Number Theory: March 2022 was oddly hot for the world, not just India

Updated on Apr 22, 2022 10:06 AM IST
What makes this unusually warm March even more exceptional is that it followed long-term trends despite La Niña conditions. “At the global scale, the temperatures are rising regardless of the state of the tropical Pacific…,” said Gavin Schmidt, director of GISS.
The average temperature in 2022 for the planet as a whole was 1.07 degrees Celsius (°C) warmer than its mean in the 1951-1980 period (used as the normal by GISS), according to the GISTEMP gridded data, the temperature dataset developed by GISS. (Sanjeev Verma/HT PHOTO) PREMIUM
The average temperature in 2022 for the planet as a whole was 1.07 degrees Celsius (°C) warmer than its mean in the 1951-1980 period (used as the normal by GISS), according to the GISTEMP gridded data, the temperature dataset developed by GISS. (Sanjeev Verma/HT PHOTO)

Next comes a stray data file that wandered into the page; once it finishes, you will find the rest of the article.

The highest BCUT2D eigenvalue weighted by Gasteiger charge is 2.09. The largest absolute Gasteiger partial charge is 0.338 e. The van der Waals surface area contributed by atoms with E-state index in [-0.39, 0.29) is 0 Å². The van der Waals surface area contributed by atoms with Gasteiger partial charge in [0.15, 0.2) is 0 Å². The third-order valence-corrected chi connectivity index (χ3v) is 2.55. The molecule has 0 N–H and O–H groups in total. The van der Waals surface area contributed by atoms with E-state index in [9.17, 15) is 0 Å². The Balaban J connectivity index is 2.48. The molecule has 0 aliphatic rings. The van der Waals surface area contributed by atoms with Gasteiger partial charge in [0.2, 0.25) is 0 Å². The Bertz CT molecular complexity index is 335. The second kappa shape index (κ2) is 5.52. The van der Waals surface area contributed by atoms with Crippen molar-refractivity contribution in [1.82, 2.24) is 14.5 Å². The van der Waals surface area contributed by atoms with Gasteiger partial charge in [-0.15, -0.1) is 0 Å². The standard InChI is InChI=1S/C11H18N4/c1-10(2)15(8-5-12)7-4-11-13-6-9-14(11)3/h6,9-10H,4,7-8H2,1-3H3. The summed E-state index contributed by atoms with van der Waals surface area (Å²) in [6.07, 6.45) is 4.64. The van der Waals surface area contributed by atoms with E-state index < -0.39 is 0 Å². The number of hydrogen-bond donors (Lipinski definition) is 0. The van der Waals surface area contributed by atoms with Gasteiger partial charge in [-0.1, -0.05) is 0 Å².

March 2022 was unusually hot in India. An analysis by India Meteorological Department (IMD), Pune showed that the average temperature this March was second highest since 1901. Data released over the last week by Nasa’s Goddard Institute for Space Studies (GISS), a laboratory in the Earth Sciences division of Nasa and Berkeley Earth, a US non-profit that works with environmental data, shows that India was not alone in experiencing an unusually hot March. While a particular year being hotter or cooler than usual can be the result of specific atmospheric conditions prevailing at the time, both Nasa and Berkeley Earth said the month continued the long-term upward trend in temperatures because of human activities. Here are three charts that show how unusual this March was across the globe.

Northern hemisphere warmed more than southern hemisphere